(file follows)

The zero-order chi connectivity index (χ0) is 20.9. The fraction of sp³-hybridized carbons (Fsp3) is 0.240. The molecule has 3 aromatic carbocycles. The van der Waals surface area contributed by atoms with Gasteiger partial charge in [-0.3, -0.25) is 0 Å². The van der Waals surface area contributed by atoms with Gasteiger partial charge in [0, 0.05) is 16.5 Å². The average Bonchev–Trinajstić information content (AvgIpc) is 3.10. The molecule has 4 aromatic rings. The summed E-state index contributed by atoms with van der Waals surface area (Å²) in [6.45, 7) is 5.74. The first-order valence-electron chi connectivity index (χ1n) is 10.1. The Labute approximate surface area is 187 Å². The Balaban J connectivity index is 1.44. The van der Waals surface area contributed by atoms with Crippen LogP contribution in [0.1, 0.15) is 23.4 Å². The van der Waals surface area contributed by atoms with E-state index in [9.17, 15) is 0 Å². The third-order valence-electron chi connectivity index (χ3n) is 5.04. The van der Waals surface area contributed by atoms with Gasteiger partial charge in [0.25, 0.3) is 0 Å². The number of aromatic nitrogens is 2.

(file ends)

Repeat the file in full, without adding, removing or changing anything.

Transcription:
The zero-order chi connectivity index (χ0) is 20.9. The fraction of sp³-hybridized carbons (Fsp3) is 0.240. The molecule has 3 aromatic carbocycles. The van der Waals surface area contributed by atoms with Gasteiger partial charge in [-0.3, -0.25) is 0 Å². The van der Waals surface area contributed by atoms with Gasteiger partial charge in [0, 0.05) is 16.5 Å². The average Bonchev–Trinajstić information content (AvgIpc) is 3.10. The molecule has 4 aromatic rings. The summed E-state index contributed by atoms with van der Waals surface area (Å²) in [6.45, 7) is 5.74. The first-order valence-electron chi connectivity index (χ1n) is 10.1. The Labute approximate surface area is 187 Å². The Balaban J connectivity index is 1.44. The van der Waals surface area contributed by atoms with Crippen LogP contribution in [0.1, 0.15) is 23.4 Å². The van der Waals surface area contributed by atoms with E-state index in [9.17, 15) is 0 Å². The third-order valence-electron chi connectivity index (χ3n) is 5.04. The van der Waals surface area contributed by atoms with Gasteiger partial charge in [0.25, 0.3) is 0 Å². The number of aromatic nitrogens is 2.